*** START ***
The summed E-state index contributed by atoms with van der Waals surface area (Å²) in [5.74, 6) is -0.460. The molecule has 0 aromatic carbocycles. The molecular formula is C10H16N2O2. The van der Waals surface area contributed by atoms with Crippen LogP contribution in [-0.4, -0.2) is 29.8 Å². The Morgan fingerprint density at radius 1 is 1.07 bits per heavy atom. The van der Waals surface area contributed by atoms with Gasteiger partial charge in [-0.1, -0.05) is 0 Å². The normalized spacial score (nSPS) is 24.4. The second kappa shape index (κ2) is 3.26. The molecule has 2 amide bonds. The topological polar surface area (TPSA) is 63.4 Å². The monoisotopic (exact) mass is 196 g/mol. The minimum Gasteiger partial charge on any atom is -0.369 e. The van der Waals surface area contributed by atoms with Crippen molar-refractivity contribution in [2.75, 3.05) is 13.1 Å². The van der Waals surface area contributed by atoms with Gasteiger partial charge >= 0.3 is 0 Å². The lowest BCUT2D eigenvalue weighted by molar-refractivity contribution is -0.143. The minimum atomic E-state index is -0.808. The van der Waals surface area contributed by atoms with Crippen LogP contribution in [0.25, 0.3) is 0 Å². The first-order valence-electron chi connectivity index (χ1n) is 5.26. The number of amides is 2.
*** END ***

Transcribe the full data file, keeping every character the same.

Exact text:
The summed E-state index contributed by atoms with van der Waals surface area (Å²) in [5.74, 6) is -0.460. The molecule has 0 aromatic carbocycles. The molecular formula is C10H16N2O2. The van der Waals surface area contributed by atoms with Crippen LogP contribution in [-0.4, -0.2) is 29.8 Å². The Morgan fingerprint density at radius 1 is 1.07 bits per heavy atom. The van der Waals surface area contributed by atoms with Gasteiger partial charge in [-0.1, -0.05) is 0 Å². The normalized spacial score (nSPS) is 24.4. The second kappa shape index (κ2) is 3.26. The molecule has 2 amide bonds. The topological polar surface area (TPSA) is 63.4 Å². The monoisotopic (exact) mass is 196 g/mol. The minimum Gasteiger partial charge on any atom is -0.369 e. The van der Waals surface area contributed by atoms with Crippen molar-refractivity contribution in [2.75, 3.05) is 13.1 Å². The van der Waals surface area contributed by atoms with Gasteiger partial charge >= 0.3 is 0 Å². The lowest BCUT2D eigenvalue weighted by molar-refractivity contribution is -0.143. The minimum atomic E-state index is -0.808. The van der Waals surface area contributed by atoms with Crippen LogP contribution in [0.25, 0.3) is 0 Å². The first-order valence-electron chi connectivity index (χ1n) is 5.26. The number of amides is 2.